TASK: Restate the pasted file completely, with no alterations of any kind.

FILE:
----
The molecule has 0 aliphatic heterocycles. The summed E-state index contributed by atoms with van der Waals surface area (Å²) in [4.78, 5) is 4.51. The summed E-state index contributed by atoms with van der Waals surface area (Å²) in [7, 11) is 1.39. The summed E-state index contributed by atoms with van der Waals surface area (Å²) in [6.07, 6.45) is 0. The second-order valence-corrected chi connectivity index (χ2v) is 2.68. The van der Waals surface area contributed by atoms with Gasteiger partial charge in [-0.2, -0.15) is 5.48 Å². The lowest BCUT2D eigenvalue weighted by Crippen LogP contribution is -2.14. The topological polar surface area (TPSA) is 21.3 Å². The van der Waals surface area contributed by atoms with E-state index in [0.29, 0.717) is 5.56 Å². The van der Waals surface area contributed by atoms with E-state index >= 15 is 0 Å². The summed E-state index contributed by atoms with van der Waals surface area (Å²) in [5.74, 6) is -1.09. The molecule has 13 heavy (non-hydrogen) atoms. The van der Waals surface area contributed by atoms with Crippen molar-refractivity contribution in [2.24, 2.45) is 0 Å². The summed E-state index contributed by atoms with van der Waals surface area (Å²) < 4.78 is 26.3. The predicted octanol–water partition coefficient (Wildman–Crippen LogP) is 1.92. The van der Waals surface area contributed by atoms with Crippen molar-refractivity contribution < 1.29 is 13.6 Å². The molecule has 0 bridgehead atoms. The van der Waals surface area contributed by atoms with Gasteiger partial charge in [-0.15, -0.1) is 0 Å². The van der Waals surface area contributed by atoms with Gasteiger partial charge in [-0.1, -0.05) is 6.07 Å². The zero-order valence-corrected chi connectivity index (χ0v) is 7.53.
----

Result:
The molecule has 0 aliphatic heterocycles. The summed E-state index contributed by atoms with van der Waals surface area (Å²) in [4.78, 5) is 4.51. The summed E-state index contributed by atoms with van der Waals surface area (Å²) in [7, 11) is 1.39. The summed E-state index contributed by atoms with van der Waals surface area (Å²) in [6.07, 6.45) is 0. The second-order valence-corrected chi connectivity index (χ2v) is 2.68. The van der Waals surface area contributed by atoms with Gasteiger partial charge in [-0.2, -0.15) is 5.48 Å². The lowest BCUT2D eigenvalue weighted by Crippen LogP contribution is -2.14. The topological polar surface area (TPSA) is 21.3 Å². The van der Waals surface area contributed by atoms with E-state index in [0.29, 0.717) is 5.56 Å². The van der Waals surface area contributed by atoms with E-state index >= 15 is 0 Å². The summed E-state index contributed by atoms with van der Waals surface area (Å²) in [5.74, 6) is -1.09. The molecule has 13 heavy (non-hydrogen) atoms. The van der Waals surface area contributed by atoms with Crippen molar-refractivity contribution in [2.24, 2.45) is 0 Å². The summed E-state index contributed by atoms with van der Waals surface area (Å²) < 4.78 is 26.3. The predicted octanol–water partition coefficient (Wildman–Crippen LogP) is 1.92. The van der Waals surface area contributed by atoms with Crippen molar-refractivity contribution < 1.29 is 13.6 Å². The molecule has 0 bridgehead atoms. The van der Waals surface area contributed by atoms with Gasteiger partial charge in [-0.15, -0.1) is 0 Å². The van der Waals surface area contributed by atoms with Gasteiger partial charge in [-0.1, -0.05) is 6.07 Å². The zero-order valence-corrected chi connectivity index (χ0v) is 7.53.